grab a mimosa 'cause we're getting into it
Hey Broiler Heads! Michelle here with an honest review of a new cooking show I watched while we all hid from the rain here in LA. Have a food show or cookbook you want us to discuss? Let us know in the comments or send us an email : email@example.com.
Tomorrow, recipe club subscribers are getting a brand new recipe for Leek and Potato Chowder that’s sure to warm up even the coldest of hearts. Not on the list? Don’t worry, we saved you a seat.
My food education started with television. When I was off from school as a kid I was required to pop in a VHS and hit record at 10:30 am sharp so that my mother could watch Martha Stewart Living when she got off work. This was back in the day when the show had to be on as you recorded it, so I quickly became devoted to Martha and all of her “good things” as I watched it alone and once again when my mom came home. Soon I was devouring her Sunset Magazines and watching Yan Can Cook with the endlessly charming Martin Yan, which aired over and over on my local PBS station. By the time I was in high school, Rachel Ray and her giant block of programming in the early days of The Food Network was far and away my favorite. She made everything seem so fun and achievable. I still watch food programming- both on social media and TV- so I can stay up to date with what’s going on, who’s who, and all of that but it’s been a long time since I felt that same love I did in those early years. That all changed when I watched The Big Brunch on HBOMax. This is not an ad but if HBO has cash to spare, we’re ready to talk.
The Big Brunch is, you guessed it, a brunch cooking competition where 10 chefs compete for a prize of $300,000 over 8 episodes. Each week a contestant is eliminated, and one is crowned “Best In Brunch”. There is nothing revolutionary in the well-trod formula, but I promise there’s magic in there. The show is the brainchild of Dan Levy and he’s managed to imbue it with all the kindness and wit that made his first self-generated series, Schitt’s Creek, famous. He serves as a judge alongside, of Bon Appetit Test Kitchen fame and writer of here on , and husband of Christina Tosi, the restaurateur behind Eleven Madison Park and NoMad, Will Guidara. Their chemistry as a panel is evident from the very first episode but it’s their ease with one another as they joke around while the contestants cook that makes them so fun to watch. The delicious stream of cocktails they’re being served by the effortlessly cool bartender Xia Rashid and the occasional well-placed swear word doesn’t seem to hurt either.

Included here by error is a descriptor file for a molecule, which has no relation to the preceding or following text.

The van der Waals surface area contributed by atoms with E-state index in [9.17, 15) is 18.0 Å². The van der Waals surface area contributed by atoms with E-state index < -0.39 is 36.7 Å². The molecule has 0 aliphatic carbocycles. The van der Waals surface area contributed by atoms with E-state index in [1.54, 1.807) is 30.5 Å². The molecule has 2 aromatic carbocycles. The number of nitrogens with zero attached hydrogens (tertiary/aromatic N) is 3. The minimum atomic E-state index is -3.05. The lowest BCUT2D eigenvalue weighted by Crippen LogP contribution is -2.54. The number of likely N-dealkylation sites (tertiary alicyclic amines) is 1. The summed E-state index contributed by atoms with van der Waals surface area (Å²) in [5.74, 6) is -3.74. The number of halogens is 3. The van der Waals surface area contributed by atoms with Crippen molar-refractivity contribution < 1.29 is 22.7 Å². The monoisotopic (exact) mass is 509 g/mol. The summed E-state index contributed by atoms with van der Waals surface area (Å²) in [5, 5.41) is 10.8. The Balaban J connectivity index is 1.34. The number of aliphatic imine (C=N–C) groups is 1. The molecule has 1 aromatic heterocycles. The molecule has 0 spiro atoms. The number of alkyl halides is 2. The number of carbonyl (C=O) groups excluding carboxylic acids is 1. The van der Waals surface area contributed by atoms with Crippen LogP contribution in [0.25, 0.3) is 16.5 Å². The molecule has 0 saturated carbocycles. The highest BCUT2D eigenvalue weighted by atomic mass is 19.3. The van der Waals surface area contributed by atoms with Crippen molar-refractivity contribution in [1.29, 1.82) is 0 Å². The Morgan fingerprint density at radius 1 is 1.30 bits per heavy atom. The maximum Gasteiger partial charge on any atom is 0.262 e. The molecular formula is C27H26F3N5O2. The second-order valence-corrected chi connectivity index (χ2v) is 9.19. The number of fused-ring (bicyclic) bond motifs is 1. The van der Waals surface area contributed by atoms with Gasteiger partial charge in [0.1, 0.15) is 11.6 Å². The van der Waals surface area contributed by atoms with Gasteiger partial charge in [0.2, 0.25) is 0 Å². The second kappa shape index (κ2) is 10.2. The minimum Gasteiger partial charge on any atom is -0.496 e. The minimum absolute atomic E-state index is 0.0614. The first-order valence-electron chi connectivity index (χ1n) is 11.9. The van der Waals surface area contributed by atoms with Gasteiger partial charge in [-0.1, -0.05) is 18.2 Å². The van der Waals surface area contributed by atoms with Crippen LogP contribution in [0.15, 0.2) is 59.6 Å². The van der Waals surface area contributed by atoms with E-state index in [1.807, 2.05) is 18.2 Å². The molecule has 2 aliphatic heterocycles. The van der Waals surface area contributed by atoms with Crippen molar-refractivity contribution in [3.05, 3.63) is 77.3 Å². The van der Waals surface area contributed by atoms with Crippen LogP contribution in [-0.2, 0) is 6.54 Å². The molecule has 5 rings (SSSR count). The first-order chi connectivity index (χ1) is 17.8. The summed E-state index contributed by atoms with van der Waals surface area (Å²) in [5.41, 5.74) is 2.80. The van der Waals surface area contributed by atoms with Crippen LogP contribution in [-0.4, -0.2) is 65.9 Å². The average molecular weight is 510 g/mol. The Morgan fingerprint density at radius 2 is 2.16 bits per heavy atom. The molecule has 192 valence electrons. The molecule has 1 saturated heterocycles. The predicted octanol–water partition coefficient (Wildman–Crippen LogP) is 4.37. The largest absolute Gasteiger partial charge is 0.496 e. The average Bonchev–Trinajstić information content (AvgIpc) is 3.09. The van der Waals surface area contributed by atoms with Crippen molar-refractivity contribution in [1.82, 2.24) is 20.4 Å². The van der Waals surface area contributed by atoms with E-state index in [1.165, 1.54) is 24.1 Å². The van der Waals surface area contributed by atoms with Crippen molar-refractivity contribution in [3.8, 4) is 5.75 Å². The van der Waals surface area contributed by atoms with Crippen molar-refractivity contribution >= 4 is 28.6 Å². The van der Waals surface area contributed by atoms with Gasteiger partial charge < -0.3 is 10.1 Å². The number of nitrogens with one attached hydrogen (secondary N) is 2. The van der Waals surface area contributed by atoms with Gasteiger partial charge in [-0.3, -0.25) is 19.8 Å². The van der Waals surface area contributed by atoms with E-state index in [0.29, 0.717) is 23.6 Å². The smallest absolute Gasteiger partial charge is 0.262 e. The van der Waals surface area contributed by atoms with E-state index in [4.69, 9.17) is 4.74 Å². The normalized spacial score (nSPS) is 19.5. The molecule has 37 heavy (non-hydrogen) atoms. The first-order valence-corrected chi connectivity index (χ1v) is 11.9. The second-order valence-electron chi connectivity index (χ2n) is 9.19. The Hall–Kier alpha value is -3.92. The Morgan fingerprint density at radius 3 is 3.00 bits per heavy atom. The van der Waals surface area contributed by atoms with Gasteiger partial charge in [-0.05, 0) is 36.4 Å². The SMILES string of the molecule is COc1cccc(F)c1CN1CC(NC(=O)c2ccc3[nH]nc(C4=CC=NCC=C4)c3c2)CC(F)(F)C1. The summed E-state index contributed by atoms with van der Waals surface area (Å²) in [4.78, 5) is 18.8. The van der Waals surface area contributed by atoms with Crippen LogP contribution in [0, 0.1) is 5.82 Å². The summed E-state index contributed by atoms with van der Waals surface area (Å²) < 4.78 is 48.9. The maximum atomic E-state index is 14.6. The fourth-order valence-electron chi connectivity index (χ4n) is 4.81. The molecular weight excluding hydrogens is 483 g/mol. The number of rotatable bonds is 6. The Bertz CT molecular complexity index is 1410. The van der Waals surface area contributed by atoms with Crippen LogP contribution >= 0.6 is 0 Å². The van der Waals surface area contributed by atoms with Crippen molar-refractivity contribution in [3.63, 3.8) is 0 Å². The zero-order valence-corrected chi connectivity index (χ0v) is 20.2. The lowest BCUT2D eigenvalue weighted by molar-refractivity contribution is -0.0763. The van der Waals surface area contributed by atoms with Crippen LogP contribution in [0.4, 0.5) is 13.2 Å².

Cooking competitions often rely on made-for-TV drama, outsized personalities, and ridiculous challenges that set cooks up for failure to create a program that can hold our rapidly dwindling attention spans. That's why I can’t watch most of them. I don’t want to see people fail and get berated while I’m trying to relax. And this what really sets The Big Brunch apart: it treats the contestants and the audience with respect. Instead of expecting the baker or vegan chef on the show to turn out dishes outside of their wheelhouse, the judges encourage them to “lean into their superpower” and “show themselves in their food”, a refreshing take in an industry that encourages you to constantly be everything to everyone. Even when dishes fall short of expectations, the feedback offered to contestants- particularly by Sohla and her enviable palate and breadth of cooking expertise- is always constructive. It’s obvious to viewers that not only are the critiques fair but will serve to make the contestants better cooks both on and off the program. No one is a loser, not even the person sent home each week. There are no villains. No cheap shots. Contestants help each other with everything from carrying completed dishes to grabbing ingredients just out of reach while the judges cheer them on. Everyone gets a chance to tell their story and hone their brand whether it’s one episode or the entire eight-episode arc. By the last episode I found myself routing for everyone to do their best. Dan Levy had caused a quiet revolution inside of me and I hadn’t even noticed.
I missed the media blitz surrounding the show when the first episodes dropped last November and I wasn’t that interested when it appeared in my “Recommended for You” list. I had to be talked into watching it, that’s the truth. But I’m so glad that I was so here I am doing the same for you. Go watch The Big Brunch and have just a little of your faith restored in people, the power of food, and the joy of doing what you love for people who love it too.
Michelle (and Matt)